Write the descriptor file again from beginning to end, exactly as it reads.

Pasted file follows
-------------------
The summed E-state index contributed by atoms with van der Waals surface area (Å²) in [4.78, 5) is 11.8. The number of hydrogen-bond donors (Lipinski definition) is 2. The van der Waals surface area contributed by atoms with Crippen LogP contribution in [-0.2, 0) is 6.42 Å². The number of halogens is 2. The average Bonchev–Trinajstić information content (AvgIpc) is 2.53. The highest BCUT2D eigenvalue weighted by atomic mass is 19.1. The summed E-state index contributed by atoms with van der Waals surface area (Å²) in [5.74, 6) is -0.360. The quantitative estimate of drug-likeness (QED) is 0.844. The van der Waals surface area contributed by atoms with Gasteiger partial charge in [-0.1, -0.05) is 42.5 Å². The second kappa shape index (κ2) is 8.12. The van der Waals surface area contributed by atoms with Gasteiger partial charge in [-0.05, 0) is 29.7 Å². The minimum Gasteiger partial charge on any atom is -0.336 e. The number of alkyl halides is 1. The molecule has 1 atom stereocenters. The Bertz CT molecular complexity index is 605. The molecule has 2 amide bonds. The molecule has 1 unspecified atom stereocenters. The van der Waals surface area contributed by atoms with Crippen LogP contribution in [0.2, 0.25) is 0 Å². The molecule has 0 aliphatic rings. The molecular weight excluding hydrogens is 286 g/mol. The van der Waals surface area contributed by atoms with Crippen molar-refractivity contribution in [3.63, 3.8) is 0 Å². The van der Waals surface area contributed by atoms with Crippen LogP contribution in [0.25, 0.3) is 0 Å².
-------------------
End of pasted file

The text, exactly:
The summed E-state index contributed by atoms with van der Waals surface area (Å²) in [4.78, 5) is 11.8. The number of hydrogen-bond donors (Lipinski definition) is 2. The van der Waals surface area contributed by atoms with Crippen LogP contribution in [-0.2, 0) is 6.42 Å². The number of halogens is 2. The average Bonchev–Trinajstić information content (AvgIpc) is 2.53. The highest BCUT2D eigenvalue weighted by atomic mass is 19.1. The summed E-state index contributed by atoms with van der Waals surface area (Å²) in [5.74, 6) is -0.360. The quantitative estimate of drug-likeness (QED) is 0.844. The van der Waals surface area contributed by atoms with Gasteiger partial charge in [-0.1, -0.05) is 42.5 Å². The second kappa shape index (κ2) is 8.12. The van der Waals surface area contributed by atoms with Gasteiger partial charge in [-0.05, 0) is 29.7 Å². The minimum Gasteiger partial charge on any atom is -0.336 e. The number of alkyl halides is 1. The molecule has 1 atom stereocenters. The Bertz CT molecular complexity index is 605. The molecule has 2 amide bonds. The molecule has 1 unspecified atom stereocenters. The van der Waals surface area contributed by atoms with Crippen LogP contribution in [0.2, 0.25) is 0 Å². The molecule has 0 aliphatic rings. The molecular weight excluding hydrogens is 286 g/mol. The van der Waals surface area contributed by atoms with Crippen molar-refractivity contribution in [3.63, 3.8) is 0 Å². The van der Waals surface area contributed by atoms with Crippen LogP contribution in [0.25, 0.3) is 0 Å².